The growing up whizzes by faster than anything you can imagine. Everyone told us it would, but it's unreal. He eats now, proper food, like the rest of us. Strawberries was a favorite for a while. If he's on my arm when there are rolls fresh out of the oven, he lunges forward to grab one, happily gnawing away on it, leaving crumbs in his trail. He loves sitting in his high chair when we cook, yelling at the pots and pans if they hiss too much, keeping a track on everything going on. He likes homemade pizza and tomato sauce from a spoon, meatballs and salmon and baked, peeled bell peppers. Cheese-sticks disappear within seconds, even those cut from really adult (i.e smelly) cheeses. The only thing I've sen him wrinkle his nose at so far has been anchoïade (and okay, the one time I tried feeding him something from a glass. He's already spoiled rotten ;)) He eats with gusto, and he eats a lot. It's a joy and I know he may outgrow it, but we'll deal with that if or when the day arrives.

It's crazy and it's hard. I've lost count of the hours I've spent worrying about his eating, or  his motor skills - or his sleep. Don't get me started on the sleeping. Is it enough? Is it at the right time of the day? Is he tired now? What about now? An hour ago? Why won't he sleep? It's a constant guessing game and sometimes it's hard to accept that the result of all of this worry and trying to do the best you can won't show for many, many years. And once it does, there's nothing you can do to change anything.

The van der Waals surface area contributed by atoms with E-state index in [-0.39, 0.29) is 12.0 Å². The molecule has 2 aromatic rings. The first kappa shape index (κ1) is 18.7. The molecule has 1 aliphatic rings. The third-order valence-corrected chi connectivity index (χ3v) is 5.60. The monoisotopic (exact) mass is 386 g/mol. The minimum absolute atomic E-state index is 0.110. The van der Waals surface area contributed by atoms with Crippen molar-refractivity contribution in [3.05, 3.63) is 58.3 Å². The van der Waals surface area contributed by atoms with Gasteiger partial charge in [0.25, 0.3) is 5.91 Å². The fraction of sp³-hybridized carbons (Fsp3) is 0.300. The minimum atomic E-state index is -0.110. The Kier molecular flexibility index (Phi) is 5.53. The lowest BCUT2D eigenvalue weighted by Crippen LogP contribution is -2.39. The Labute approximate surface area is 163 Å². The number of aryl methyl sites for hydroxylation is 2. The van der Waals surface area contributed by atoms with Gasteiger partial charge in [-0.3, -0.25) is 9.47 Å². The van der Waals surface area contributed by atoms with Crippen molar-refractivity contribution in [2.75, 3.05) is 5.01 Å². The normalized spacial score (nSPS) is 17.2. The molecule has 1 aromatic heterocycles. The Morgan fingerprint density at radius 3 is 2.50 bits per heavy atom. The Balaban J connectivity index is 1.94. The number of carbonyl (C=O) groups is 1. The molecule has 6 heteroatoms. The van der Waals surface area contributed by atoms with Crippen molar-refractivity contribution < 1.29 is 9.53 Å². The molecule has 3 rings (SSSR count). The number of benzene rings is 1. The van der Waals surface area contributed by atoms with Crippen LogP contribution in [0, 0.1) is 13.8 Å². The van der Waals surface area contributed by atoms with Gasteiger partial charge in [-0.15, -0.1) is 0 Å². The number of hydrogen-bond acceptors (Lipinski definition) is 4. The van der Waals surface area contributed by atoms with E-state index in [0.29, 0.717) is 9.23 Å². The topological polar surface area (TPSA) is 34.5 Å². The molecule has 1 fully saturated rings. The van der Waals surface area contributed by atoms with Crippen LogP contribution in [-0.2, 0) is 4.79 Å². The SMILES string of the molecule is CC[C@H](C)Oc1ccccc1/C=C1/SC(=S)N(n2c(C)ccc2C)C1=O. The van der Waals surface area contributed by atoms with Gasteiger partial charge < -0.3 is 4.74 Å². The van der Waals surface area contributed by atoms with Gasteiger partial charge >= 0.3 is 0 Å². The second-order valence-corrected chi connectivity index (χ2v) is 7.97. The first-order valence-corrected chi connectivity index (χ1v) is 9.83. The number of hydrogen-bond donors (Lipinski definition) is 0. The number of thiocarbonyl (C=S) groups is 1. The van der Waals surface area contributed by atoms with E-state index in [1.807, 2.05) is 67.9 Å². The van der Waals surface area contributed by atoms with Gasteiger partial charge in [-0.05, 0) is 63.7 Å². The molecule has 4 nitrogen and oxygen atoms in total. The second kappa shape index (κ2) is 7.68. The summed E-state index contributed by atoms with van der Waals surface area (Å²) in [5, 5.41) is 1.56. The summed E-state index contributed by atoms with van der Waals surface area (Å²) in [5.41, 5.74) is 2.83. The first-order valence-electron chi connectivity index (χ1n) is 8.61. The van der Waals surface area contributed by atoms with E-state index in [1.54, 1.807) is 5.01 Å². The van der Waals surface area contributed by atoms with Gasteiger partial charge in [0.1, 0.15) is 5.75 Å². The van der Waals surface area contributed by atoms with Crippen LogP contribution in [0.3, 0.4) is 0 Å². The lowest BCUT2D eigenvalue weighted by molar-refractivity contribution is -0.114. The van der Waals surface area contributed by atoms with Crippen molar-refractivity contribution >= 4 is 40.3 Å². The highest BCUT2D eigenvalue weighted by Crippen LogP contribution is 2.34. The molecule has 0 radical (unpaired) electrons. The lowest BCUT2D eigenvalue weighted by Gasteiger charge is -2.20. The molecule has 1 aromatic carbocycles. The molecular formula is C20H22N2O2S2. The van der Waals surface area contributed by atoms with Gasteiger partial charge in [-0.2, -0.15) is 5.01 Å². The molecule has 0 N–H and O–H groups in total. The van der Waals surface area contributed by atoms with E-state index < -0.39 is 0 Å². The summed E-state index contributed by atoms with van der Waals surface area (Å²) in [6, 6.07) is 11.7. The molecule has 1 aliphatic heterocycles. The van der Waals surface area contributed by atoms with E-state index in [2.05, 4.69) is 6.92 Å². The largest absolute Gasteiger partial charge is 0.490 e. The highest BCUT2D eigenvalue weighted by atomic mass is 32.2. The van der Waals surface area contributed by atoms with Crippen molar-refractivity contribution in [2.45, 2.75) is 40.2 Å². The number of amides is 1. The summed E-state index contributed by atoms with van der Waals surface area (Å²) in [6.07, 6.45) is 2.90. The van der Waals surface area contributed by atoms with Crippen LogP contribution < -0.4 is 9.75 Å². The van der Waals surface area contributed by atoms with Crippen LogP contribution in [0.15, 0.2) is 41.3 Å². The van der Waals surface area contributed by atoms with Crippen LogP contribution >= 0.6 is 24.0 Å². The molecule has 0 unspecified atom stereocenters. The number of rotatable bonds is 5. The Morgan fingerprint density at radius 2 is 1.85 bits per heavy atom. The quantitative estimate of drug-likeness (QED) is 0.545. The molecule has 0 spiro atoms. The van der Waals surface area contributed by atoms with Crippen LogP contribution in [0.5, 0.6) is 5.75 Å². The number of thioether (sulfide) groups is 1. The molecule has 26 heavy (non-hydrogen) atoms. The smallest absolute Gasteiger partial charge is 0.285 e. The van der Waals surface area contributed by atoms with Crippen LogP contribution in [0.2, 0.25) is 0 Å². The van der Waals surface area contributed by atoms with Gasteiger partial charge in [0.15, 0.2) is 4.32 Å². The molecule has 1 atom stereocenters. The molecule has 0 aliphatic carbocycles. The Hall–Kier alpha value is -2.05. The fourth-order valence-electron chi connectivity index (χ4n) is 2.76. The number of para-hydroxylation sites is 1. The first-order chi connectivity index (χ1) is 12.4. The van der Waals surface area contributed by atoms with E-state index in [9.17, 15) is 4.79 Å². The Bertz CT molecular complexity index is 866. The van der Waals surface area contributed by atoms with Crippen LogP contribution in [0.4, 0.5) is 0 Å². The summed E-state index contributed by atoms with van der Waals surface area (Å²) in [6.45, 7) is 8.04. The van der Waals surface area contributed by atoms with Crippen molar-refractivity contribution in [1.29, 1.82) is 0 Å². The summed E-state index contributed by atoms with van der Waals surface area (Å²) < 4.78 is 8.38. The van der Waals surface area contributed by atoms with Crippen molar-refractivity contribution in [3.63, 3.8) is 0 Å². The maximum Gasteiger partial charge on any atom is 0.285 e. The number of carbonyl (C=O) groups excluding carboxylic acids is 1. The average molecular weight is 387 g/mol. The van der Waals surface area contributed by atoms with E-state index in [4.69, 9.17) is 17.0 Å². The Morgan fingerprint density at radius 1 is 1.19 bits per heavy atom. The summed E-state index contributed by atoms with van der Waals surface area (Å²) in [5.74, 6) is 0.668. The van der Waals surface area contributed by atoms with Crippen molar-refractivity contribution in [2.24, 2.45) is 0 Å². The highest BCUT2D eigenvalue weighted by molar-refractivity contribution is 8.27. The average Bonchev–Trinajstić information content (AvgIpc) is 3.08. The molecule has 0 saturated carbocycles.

Then again, it's right there, the result. He's right here.

I called it hard. But those moments are forgotten the second  he looks at me with his big blue eyes. It's in the belly laughs and the small, chubby arms stretching towards me. It's in the middle of the night, when his cries settle as I hold him close and I rock him gently. It's in spying on him and his dad, when dad pretends to chew him up, and he giggles so hard he can hardly breathe. When he smiles and his forehead headbutts mine, because for some reason, this has become his way of showing affection, his way of saying: you're one of mine. I like you.

He's crawling. He's two months away from being a full year, and only two supporting fingers away from walking. He's growing. All we can do is watch. Maybe feed him a tomato or two.  Make sure he grows up well fed, you know.